AH: Do you also feel this sense of a negative curiosity about whether the present lives up to the past? I don’t necessarily mean nostalgia, because I think there is something of that too, but more of a question of how good the present is? I think you address this in “The Perfect Life,” where the only way you can define a perfect life is by also defining the fear that lies just over the horizon.
JK: I mean it does a bit but I don’t think of my poems as nostalgic at all, because that always to me implies that the past was in some way better and the present is paling in comparison. I don’t feel that at all, but it’s easy, I suppose, to think that when you were younger that you had this idea of the future as something wonderful where things were going to be revealed and happen and of course they never do. And that’s a kind of odd feeling, though for me that’s not a sad feeling, but more of a puzzling one. There is something intriguing about memory. Way back even before I was writing, when I was running track, it suddenly struck me that when you’re running, your legs get very tired and it’s quite painful, but while you can recall everything about running the race you can never recall what that sensation is like. I began to think, isn’t this odd, that there are certain things that aren’t accessible to memory, certain kinds of sensations, for example. I think that might have been what started my obsession with time.
AH: Yet while you consider time and memory from a variety of angles, you never seem to go back to that one moment where this all began, you go back to several different moments, and ultimately reflect on it more broadly.
JK: Yes. In the recollective poems, for example, they’re all sort of triggered by something that’s not that important in and of itself, like watching the Belmont Stakes in 1973 (“16 A”) or remembering the color of a woman’s hair and dress (“Sally’s Hair”). Then you start to move out from there and the chain of associations forms itself, leading to other kinds of thoughts. The kernel is not of any particular significance but it leads you to other recollections and reflections.
AH: Speaking of “Sally’s Hair,” with what seems like a poem that is somehow not entirely representative of the whole, what was it about that made you choose it as the title for the collection?
JK: I mentioned that I was first going to call it “Piranesi’s Keyhole.” A friend of mine, a poet, Henri Cole, read “Sally’s Hair” in a small pamphlet that had been published in Australia and suggested I name the collection after it. And I agree with him: even though the poem itself is not terribly representative of my work, it does sort of capture what I associate with the recollective section at the end, the small moment recollected spontaneously. All the poems in that section are like that in different ways and it had the right associations; it conveys the recollective and temporal impulse behind the book as a whole, but in a more concrete way than the opening two sections.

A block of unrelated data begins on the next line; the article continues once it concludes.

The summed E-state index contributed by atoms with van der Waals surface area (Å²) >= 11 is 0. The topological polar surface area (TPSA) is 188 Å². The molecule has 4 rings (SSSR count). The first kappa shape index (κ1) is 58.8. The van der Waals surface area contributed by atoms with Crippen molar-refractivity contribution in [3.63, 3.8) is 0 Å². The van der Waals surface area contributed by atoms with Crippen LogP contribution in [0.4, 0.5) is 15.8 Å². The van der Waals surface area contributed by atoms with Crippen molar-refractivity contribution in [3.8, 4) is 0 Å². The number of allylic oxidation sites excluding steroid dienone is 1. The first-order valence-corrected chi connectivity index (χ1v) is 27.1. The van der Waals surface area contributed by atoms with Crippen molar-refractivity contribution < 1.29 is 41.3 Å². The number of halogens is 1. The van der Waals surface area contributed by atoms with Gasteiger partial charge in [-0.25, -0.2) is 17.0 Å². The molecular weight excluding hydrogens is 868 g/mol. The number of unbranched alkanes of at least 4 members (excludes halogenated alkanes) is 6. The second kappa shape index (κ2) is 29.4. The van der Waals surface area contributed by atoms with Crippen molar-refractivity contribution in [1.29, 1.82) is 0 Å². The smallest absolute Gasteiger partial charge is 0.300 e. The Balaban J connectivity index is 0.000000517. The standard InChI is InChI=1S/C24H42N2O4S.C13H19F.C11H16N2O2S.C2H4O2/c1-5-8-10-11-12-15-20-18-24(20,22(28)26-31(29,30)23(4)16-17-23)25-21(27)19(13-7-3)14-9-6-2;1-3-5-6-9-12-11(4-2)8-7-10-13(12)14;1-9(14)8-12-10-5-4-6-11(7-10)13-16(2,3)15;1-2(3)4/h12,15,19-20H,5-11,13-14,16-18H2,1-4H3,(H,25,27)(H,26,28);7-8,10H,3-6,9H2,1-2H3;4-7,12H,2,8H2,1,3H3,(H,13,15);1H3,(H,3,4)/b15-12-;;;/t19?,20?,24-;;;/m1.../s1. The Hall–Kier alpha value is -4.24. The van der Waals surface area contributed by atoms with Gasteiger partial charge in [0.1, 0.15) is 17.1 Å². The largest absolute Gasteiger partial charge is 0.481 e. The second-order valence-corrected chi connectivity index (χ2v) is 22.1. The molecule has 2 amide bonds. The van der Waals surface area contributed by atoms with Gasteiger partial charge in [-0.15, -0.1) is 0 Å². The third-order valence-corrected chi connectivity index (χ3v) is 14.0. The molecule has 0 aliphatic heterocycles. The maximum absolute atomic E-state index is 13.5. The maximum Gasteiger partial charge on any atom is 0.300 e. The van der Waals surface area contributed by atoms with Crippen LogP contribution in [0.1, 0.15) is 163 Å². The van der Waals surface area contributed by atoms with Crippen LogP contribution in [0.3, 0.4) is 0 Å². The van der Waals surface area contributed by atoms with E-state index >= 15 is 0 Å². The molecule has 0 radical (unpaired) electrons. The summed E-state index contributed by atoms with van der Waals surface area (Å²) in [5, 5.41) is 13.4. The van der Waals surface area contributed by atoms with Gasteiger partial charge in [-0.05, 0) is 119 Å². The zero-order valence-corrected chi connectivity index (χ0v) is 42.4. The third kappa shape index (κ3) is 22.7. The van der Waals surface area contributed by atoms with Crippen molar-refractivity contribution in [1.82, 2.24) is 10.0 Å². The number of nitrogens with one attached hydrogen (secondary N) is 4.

AH: I was immediately drawn to the title, I think it has a real aesthetic appeal, but it was interesting going into the collection because it is only in that last section of poems that I really understood how wonderfully it fits the collection. Clearly “Piranesi’s Keyhole” would have been the expected title choice, but—
JK: Yeah, it would sound like, “Oh some more of John Koethe’s meditative lyrics…”
AH: But as you yourself noted, this collection is different. Which is your favorite poem in the collection?
JK: Well I don’t think I could name one, but definitely one of the ones in the last section. I am very fond of “The Perfect Life,” but either the title poem, or “16 A” or “Hamlet.”
AH: Do you think whatever will come next will follow in the direction of Sally’s Hair?
JK: As I said I wrote a lot of poems in Berlin, which I would like to publish as a chapbook at some point, and they will probably make up a section of the next full scale book. I am writing now and I suspect that I will write more poems in the recollective way. But I don’t want to do that right away. I thought I would wait and see. As I say, I write in the spring and summer, so I thought I’d wait until next year or the year after for more of that; I hope they would end up different in character to Sally’s Hair.
AH: Well I look forward to seeing what you come up with next. It’s been an absolute pleasure talking to you and thank you for taking the time to do this.
JK: Thank you.